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Rethinking Romance/The Audible Experience

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“Burn for You Forever”–bspencer

 

 

I’ve been listening to my favorite paranormal romance books, having read nearly all in the series. It’s been an enlightening experience. Being a romance fan is something I’ve always copped to without hesitation, but I’ve always felt that qualifiers were hanging in the air when I discussed this. You’re supposed to read romance books understanding they’re trash. Sometimes I’ve even said this. “Most of it’s trash. Its’ a guilty pleasure.” I should feel guilty about enjoying romance novels, right? They’re silly, they’re not books of substance. They’re formulaic, they’re cliched. They’re (almost exclusively) for women. I think I’m done with qualifying my like of the genre now, though.

This brings me to the audible experience, streaming audible books. Boy howdy, I recommend doing it. If there’s a book you’re particularly fond of–assuming your narrator is decent–listening to it will take your appreciation to a whole new level. That’s what happened when I began listening to my favorite paranormal romance series. Whereas I had once thought of these books as silly trifles, listening to them made me rethink my take on them. Here’s why: I read the books voraciously…always looking for the “good parts.” I read them hastily, sloppily. In the end, they all ran together in my head. (They have intersecting plot points so this added to that feeling.) In the end I dismissed them as exceptionally tasty junk food. But listening to them changed all that. I was at the mercy of the narrator, I was going his speed…so there was no rushing to the “good parts.” I actually had to sit and listen and take in details I hadn’t before. It turns out these weren’t trashy novels, I was just a trashy reader. A hurried, shallow reader. No more. I can now say without hesitation that these are good books, quality books. With fully-fleshed-out characters, superb character development, fun, fast-moving plots, and even some decent world-building.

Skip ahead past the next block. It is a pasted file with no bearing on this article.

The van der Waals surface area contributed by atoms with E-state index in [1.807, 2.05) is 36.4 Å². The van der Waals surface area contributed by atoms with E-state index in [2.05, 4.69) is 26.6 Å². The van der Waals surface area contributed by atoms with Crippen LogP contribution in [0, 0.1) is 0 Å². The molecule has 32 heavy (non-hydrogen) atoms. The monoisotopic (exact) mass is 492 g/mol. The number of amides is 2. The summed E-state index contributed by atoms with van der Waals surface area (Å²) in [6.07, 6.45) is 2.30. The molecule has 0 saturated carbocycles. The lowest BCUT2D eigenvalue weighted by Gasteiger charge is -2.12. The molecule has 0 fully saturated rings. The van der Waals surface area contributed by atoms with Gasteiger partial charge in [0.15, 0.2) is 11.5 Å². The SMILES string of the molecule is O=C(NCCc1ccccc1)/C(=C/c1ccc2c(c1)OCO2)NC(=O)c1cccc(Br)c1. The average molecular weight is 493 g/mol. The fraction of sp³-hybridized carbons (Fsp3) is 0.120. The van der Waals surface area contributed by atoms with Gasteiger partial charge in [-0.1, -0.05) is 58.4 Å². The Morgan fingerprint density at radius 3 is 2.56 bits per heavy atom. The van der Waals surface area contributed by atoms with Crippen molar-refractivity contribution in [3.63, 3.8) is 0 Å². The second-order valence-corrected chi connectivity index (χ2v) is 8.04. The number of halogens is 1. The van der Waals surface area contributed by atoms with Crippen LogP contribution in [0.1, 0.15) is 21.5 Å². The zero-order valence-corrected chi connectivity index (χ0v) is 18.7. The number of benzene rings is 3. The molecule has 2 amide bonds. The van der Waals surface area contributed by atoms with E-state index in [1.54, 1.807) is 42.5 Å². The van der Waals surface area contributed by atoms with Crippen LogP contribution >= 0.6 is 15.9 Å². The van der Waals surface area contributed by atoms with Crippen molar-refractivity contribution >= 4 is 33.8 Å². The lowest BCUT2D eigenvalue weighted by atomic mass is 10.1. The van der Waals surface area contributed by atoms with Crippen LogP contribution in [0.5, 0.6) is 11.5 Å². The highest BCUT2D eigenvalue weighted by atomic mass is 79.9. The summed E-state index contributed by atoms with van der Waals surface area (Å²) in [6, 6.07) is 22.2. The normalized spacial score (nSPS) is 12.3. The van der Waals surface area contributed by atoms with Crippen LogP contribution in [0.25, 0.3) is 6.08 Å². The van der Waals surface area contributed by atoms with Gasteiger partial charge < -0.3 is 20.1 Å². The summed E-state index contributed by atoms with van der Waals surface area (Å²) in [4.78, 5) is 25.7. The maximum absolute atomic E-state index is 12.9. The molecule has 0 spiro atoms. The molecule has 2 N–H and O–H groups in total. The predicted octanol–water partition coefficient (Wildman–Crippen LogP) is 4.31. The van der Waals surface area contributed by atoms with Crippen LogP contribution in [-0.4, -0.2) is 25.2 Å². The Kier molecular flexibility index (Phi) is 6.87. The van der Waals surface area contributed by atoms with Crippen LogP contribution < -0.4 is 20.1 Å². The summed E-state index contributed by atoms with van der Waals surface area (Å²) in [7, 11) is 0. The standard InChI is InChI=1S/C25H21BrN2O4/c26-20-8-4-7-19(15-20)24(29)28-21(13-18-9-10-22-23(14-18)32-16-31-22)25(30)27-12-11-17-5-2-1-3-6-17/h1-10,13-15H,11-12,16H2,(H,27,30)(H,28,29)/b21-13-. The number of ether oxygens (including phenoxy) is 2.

But back to the genre of romance. The obvious thing to say about it is that most of it is trash (most of it is, to be sure) but that if you search it out you can find the good stuff. But can’t you say that about just about everything? Oh, don’t get me wrong–I wouldn’t relish explaining to a non-reader the popularity of “50 Shades.” I couldn’t, because I couldn’t get through the first chapter of the book. (I also made the mistake of attempting to read a couple of its many imitators and found them as baffllingly awful. Never has so much sexual tension been as devoid of sexiness; and never has it caused so much tension in me.) But I can safely and proudly say (now) that I have a read a few really good romance novels, novels that were crafted with care and–I assume–joy, and that didn’t make me vomit with their tortured prose. So I’m done apologizing for being a romance fan and I’m done qualifying my enjoyment of the genre.

 

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